By Erin Olschewski, Sustainability Resource Center
As the air gets cooler and the growing season comes to a close, it’s easy to feel like your access to fresh foods is too. While our climate here in Salt Lake City doesn’t allow for us to grow many fresh fruits and vegetables year round, there are some ways to preserve your favorite farmers market finds throughout the winter. Freezing, dehydrating (drying), and canning are all excellent ways to eat local and delicious tomatoes, peaches, cucumbers, and a number of other perishables at any time during the year.
As freezing and dehydrating are relatively simple and self-explanatory, I’ll leave you to Google to further investigate those methods. However, canning is a form of food preservation that is rather involved. Unlike with freezing and dehydrating, resorting to any old recipe on someone’s blog is not the safest when it comes to canning. Canning is an exact science and if crucial aspects of the process are modified incorrectly it can result in bacteria, molds, and potentially botulism. However, there are a number of safe resources approved by the USDA to use while canning, including:
- The National Center for Home Food Preservation: The USDA Complete Guide to Home Canning (Housed at the University of Georgia)
- The Ball Canning Company: Blue Book of Preserving
- Utah State University Extension
There are two primary types of canning processes: boiling water bath canning and pressure canning. Depending on the acidity of the food you want to preserve, one process will be better than another. For example, if you want to can a low-acid food, like beans, pressure canning is definitely the process to use because it reaches much higher temperatures with pressure over a longer period of time to kill microorganisms. High-acid foods, like citrus fruits or tomatoes, are generally better suited for water bath canning.
How to Can using the Boiling Water Bath Canning Method
While many people invest in ceramic or porcelain canners for boiling water bath canning, it is possible to use a large sauce pot instead. You will also want to have a rack to separate your jars from the pot and each other.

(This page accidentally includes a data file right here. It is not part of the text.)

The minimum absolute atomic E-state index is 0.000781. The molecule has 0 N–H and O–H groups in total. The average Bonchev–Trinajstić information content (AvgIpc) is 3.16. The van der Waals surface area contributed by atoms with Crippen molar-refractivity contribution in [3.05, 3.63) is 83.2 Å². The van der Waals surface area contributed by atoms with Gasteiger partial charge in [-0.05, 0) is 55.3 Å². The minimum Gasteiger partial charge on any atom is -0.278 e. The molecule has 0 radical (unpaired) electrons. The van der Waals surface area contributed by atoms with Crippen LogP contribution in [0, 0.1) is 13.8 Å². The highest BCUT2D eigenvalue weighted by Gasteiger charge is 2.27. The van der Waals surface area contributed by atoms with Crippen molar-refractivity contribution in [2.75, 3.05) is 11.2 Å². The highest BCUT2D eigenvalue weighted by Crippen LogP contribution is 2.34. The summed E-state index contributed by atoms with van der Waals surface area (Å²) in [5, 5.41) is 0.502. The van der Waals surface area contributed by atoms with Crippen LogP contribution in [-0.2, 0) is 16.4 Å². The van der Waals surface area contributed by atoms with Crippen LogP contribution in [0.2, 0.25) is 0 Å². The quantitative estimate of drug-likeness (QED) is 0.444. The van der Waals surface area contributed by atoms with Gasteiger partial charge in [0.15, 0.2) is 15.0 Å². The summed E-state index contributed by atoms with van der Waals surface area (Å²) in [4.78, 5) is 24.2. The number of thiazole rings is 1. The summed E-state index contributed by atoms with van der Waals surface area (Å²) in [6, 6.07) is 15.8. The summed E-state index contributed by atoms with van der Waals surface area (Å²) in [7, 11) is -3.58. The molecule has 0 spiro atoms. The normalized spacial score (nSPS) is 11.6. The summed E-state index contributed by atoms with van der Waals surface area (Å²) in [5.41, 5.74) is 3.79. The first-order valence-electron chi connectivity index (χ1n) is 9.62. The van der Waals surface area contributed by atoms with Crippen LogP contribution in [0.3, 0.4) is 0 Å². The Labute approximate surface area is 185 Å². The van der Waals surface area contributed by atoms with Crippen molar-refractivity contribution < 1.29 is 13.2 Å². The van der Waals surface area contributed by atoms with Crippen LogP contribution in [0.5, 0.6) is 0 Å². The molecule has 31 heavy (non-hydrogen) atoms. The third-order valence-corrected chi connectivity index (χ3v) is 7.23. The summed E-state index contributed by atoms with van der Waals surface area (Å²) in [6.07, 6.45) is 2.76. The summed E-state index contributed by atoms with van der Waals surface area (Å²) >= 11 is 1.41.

And of course, mason jars! You can reuse mason jars from your kitchen cabinet, but make sure you purchase new lids with un-used seals.
Some other items that you will want to have on hand:
- Jar lifter
- Wooden spoon
- Additional sauce pot for blanching
With all recipes, you will want to follow the same basic instructions for using the water bath method:
- Read through all instructions before beginning any recipe.
- Prepare the jars by washing thoroughly and making sure there are no imperfections. Dry the bands completely.
- Heat water in in a sauce pot and keep clean jars in the warm water until your recipe is ready. By keeping the jars in hot water (but not boiling) it prevents any cracking that may occur by putting hot foods in cool jars.
- Prepare canner by bringing half a pot of water to a simmer and keep covered with a lid until the jars are full and ready to be placed in.
- Make your favorite canning recipe! I will list some basic, tested recipes later on.
- Remove jar from hot water and add the food to the jar using a funnel and ladle. Leave either ¼ inch or ½ inch headspace at the top of the jar, depending on the recipe.
- Clean jars and lids to get rid of any messy food residue and then place on lids and bands. Twist the band only as much as it needs to start spinning on the table and then stop. Do not screw them on tight like you might when keeping dry goods in the jars.
- Add the jars to the rack and then place the rack into your canner or sauce pot. Be sure to leave at least 2 inches of water on top of the jars and do not crowd the pot. At this point, bring the water up to a nice, rolling boil.
- Process the jars in boiling water for the amount of time listed on your recipe. It’s also very important to adjust for altitude. Here in Salt Lake we are at about 4,330 feet above sea level, so you will want to add 10 minutes to your processing time.
- Remove lid from canner, turn off heat, and let jars adjust to room temperature for about 5 minutes before taking them out of the canner, making sure to hold them upright with your jar lifter. Leave the jars sitting upright on your counter for 12-24 hours undisturbed.
- Label and store the jars (making sure that they have a good seal first) in a dark, cool place and consume within a year.
Now that you have the basics of the boiling water bath process, you are free to can all the acidic foods your heart desires! Here are some links to USDA certified, delicious recipes to start canning right now:
There are a ton of different recipes for all sorts of different foods on the resources listed earlier. Try one, try them all! Invite some friends over and make it a canning party.
As tomorrow is the last University of Utah Farmers Market, be sure to stop by Tanner Plaza between 10 am and 2pm and stock up on your favorite fresh produce products to can (or freeze or dry) this weekend. In a few months (or weeks) you will be so happy that you did as you enjoy the fruits (or veggies) of your labor.
Erin Olschewski is an undergraduate student in Communication. She is a sustainability ambassador with the Sustainability Resource Center.